Here's a nice, short decision affirming a judgment of $25,200 in compensatory damages and $65,274.64 in back pay for an ADA plaintiff fired because of his insulin-dependent diabetes. The court underscores that the question of "essential function" under that statute is a factual one for a jury to resolve. And the court also holds that starting a business, even one that fails, is a valid method of mitigating damages.
The D.C. Circuit, in a Title VII race-discrimination case, hands down a mixed decision for an Environmental Protection Agency (EPA) employee. It reverses summary judgment on her challenge of a suspension, holding that she was entitled to a trial where there was evidence that the lower-level decisionmaker who prompted the action made racially-biased remarks, especially one directed at the plaintiff. Yet it affirms dismissal of her termination claim, concluding that the plaintiff failed to exhaust the exacting administrative requirements that apply to federal-sector workers.
In a civil complaint filed June 8, 2016, the State of Illinois alleges that the sandwich chain Jimmy John's violated the state's Consumer Fraud and Deceptive Practices Act, 815 ILCS 50511, et seq., by requiring its store employees to sign aggressive non-compete agreements.
This May, the Obama Administration released a report analyzing the use of non-compete agreements in the American economy, potential issues arising from such use, and the effectiveness of various state responses. This analysis suggests that the misuse of non-competes at various occupational levels places an unnecessary burden on employees, consumers, and the economy.
Last week, the U.S. Seventh Circuit Court of Appeals struck a blow to employers that require their employees to waive their right to bring class and collective actions to remedy wage and hour violations, finding these waivers violate the National Labor Relations Act's right to engage in "concerted activities" to improve workplace conditions.
A lawsuit brought by New York Attorney General Eric Schneiderman accuses Domino's Pizza of under-paying delivery workers and other forms of wage theft at ten locations across New York state. As a result, according to the lawsuit, restaurant workers have been shorted more than a half-million dollars in hard-earned pay.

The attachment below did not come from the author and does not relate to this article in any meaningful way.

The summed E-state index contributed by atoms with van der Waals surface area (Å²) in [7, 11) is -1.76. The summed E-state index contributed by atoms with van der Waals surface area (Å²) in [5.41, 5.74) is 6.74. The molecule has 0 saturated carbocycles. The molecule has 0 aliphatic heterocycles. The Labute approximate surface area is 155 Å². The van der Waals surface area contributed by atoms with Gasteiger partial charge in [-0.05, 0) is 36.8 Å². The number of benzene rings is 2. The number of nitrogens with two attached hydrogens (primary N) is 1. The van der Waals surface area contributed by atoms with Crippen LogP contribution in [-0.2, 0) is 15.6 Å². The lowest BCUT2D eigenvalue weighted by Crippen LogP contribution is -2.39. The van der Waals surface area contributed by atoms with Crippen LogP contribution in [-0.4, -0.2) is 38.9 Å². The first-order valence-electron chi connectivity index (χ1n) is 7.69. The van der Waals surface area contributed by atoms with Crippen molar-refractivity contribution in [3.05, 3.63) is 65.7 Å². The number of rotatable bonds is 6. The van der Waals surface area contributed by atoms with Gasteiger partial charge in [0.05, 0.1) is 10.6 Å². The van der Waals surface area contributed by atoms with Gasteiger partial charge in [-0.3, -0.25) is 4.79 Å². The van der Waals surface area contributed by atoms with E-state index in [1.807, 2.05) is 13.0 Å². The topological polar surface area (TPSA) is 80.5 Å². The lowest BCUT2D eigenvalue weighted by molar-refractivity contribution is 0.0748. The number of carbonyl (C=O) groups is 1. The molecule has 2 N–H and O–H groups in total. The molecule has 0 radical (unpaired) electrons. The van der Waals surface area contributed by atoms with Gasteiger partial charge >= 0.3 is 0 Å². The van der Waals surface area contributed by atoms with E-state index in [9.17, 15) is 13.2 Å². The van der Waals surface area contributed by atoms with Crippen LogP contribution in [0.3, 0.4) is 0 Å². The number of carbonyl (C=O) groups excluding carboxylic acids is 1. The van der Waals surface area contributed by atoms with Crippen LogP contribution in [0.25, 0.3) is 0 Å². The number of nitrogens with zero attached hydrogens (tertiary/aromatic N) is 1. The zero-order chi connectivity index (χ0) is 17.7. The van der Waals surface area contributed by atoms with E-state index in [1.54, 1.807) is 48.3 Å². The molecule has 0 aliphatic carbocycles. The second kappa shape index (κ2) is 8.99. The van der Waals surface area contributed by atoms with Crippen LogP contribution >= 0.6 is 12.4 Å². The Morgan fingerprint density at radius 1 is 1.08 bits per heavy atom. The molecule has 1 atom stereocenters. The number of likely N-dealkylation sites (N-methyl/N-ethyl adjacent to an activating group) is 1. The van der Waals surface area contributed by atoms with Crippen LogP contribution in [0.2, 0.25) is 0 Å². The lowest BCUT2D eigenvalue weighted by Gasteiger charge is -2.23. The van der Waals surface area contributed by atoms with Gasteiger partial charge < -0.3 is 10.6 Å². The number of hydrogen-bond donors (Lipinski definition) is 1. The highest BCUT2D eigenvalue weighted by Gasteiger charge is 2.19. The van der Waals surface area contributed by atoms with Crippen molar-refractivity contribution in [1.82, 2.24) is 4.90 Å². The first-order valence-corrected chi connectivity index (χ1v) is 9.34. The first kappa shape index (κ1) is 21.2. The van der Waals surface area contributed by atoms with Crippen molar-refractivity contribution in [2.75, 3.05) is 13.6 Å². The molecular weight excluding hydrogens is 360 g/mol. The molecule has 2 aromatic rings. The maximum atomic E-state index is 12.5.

In two recent federal-sector race discrimination decisions, the D.C. Circuit - while ruling in the employer-agency's favor - issued opinions that may be even more useful for employees in future cases. Both opinions criticized short-cuts sometimes used by district courts to improperly weigh summary judgment records.
In The Butler's Child, Outten & Golden Senior Counsel Lewis Steel describes his career spent seeking racial justice as a civil rights lawyer. The book, to be released on June 14th, is a fascinating chronicle of many landmark cases, and a fitting reminder of the continuing fight against racial discrimination in employment, housing, criminal law, governmental services, and education.
In a recent blog post, on Hamilton & Griffin on Rights, Outten & Golden LLP associate Nina Frank discusses recent studies which have found that anti-bias training and sexual harassment awareness training can not only be ineffective, but can actually backfire, resulting in defensiveness and a solidification of discriminatory beliefs. Mindfulness - and mindfulness meditation - should be taken seriously as a tool to combat our knee-jerk reactions to being confronted with our own privilege. Mindfulness can guard against the tendency to become defensive or guilt-ridden, two automatic reactions that can derail meaningful discourse and progressive change.
In the Supreme Court's only substantive Title VII case this term, the six-justice majority takes a plaintiff-friendly view of when a claim for constructive discharge accrues - on the date that the employee declares his resignation - while Justice Alito's special concurrence and Justice Thomas's dissent would start the limitations clock with the last discriminatory event. The court also dispenses with the requirement (imposed by some courts) that hostile working conditions be created by the employer with the intent of making the employee resign.